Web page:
Engaged journalists know there’s value to good participation in and moderation of online comments. But what does that actually look like? In this 30-minute video chat with Teddy Amenabar of The Washington Post, Elizabeth Dunbar of Minnesota Public Radio, and Andrew Losowsky of The Coral Project, we’ll talk about some benefits of investing in comments. Then we’ll look at specific comment threads and do some live brainstorming about how journalists could/should/might participate in them.
Throughout 2016, the Center for Michigan’s engagement team led in-person discussions and phone polls about public trust in state government as part of their public engagement campaign, Fractured Trust: Lost Faith in State Government, and How to Restore It. More than 5,000 Michigan residents participated, and the report was distributed to every state legislator and member of the governor’s team. Learn more here, here, here, and here.
ZoneIn is a City Limits initiative designed to cover the de Blasio City Limits, an investigative hyperlocal news source in NYC, created the public information and civic engagement project ZoneIn in YEAR to cover the de Blasio administration’s proposed re-zoning plan. ZoneIn has since grown into the special project Mapping the Future.
German investigative journalism non-profit Correctiv conducted a crowd-sourced investigation into the cancellation of classes in Dortmund schools called Unterrichtsausfall (roughly “Class Failure” or “Teaching Failure”). Journalists asked community members involved in the education system to report on class cancellations via an online platform called the Cloud Newsroom. Read the project announcement and project retrospective in German for more.
In 2017, the Honolulu Civil Beat launched “Office Hours” on Facebook Live, where journalists held real-time conversations on local and international news with livestream participants. These sessions drew 2,000-4,000 views on average, with some drawing as many as 24,000 views. Civil Beat’s best sessions happened when they left their office and responded to questions and comments from their viewers. Watch past sessions or read more.
Jersey Shore Hurricane News began in 2011 as a Facebook community page dedicated to sharing news about Hurricane Irene and Superstorm Sandy. JSHN joined the Listening Post Collective and launched several engagement projects to deepen its connection with the community, such as setting up audio listening and comment recording booths and hosting a Facebook Live Q&A with a mayor.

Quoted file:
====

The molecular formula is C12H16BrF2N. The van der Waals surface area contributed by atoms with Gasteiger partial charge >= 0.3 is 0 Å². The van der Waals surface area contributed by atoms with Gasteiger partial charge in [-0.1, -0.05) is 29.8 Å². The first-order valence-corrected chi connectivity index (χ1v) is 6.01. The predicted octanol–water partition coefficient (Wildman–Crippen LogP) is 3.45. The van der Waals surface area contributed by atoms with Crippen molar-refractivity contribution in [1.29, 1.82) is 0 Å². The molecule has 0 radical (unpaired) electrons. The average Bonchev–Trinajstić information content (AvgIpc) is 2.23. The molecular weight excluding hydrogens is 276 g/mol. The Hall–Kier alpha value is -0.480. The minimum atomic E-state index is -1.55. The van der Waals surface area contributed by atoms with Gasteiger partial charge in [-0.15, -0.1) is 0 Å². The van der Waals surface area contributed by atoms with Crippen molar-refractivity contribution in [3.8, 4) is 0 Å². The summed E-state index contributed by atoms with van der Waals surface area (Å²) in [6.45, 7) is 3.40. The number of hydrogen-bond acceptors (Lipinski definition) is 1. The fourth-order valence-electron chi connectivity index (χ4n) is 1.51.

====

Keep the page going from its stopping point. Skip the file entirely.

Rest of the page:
In June 2014, 243 refugees fled Libya on a boat bound for Italy. The boat never arrived. In 2015, Medium launched the Ghost Boat project, a crowdsourced “hackathon” effort to find out what happened. The cornerstone of the Ghost Boat project is a website where investigative journalist Eric Reidy posts in-depth articles documenting the search. Interested contributors are given guides and a repository of information gathered so far. The investigation was suspended in December 2016 pending additional leads. Learn more.
Drawn from a report by the Institute for Nonprofit News and Dot Connector Studio. Along with Albuquerque’s NPR and PBS stations, New Mexico In Depth is part of People, Power & Democracy, which was an annual multimedia collaboration covering New Mexico’s state government that held annual public community engagement events. The 2017 event attracted a diverse group of approximately 40 people who discussed current government problems, ways to improve them, and suggestions for future reporting. The event was also live-streamed. More here, here, and here.
Drawn from a report by the Institute for Nonprofit News and Dot Connector Studio. Oklahoma Watch hosts an annual public forum series called “Oklahoma Watch-Out.” The series includes moderated discussions with newsmakers and prominent elected officials on topics such as public health, education, and criminal justice. Events typically attract 60-80 people, and videos of the discussions are posted on oklahomawatch.org. Public radio and TV stations also feature the events as part of their regular programming. More here, here, and here.
This summary is from a report by the Institute for Nonprofit News and Dot Connectors Studio. Texas-based community newspaper Rains County Leader recently launched a new web platform called followtheleader.today. The platform is a blog-forum hybrid that allows readers to comment and interact with stories published by Rains County Leader staff as well as interact with one another. The objective behind the new platform is to allow the newspaper to stay in direct communication with the community it serves.
“Democracy Dies in Dankness.” That’s the tagline of the Washington Post‘s official Reddit profile. The tagline mirrors the Post’s informal, even irreverant, approach on Reddit. Managed by social media editor and long-time Reddit user Gene Park, the Post’s Reddit profile participates on the platform just like any other Reddit user, engaging in humorous banter, posting memes, and playing it straight with other users. This approach has helped the Post build meaningful relationships with Reddit users, who have jumped at opportunities to ask questions during Ask Me Anything (AMA) sessions with reporters and learn about the Post’s reporting process.
With entries going as far back as 2006, “How I Work” is one of the longest-running columns on the Gizmodo Media (née Gawker Media) online publication Lifehacker. The premise of the column is simple: First, Lifehacker asks its readers to share whose workflows and processes they’re interested in learning about. Then, they reach out to the people suggested in those recommendations and profile them and their workflows on the site. (Here’s an example.) The objective of the column is to give readers insights into the successful work habits of others in the hopes of spreading inspiration and best practices.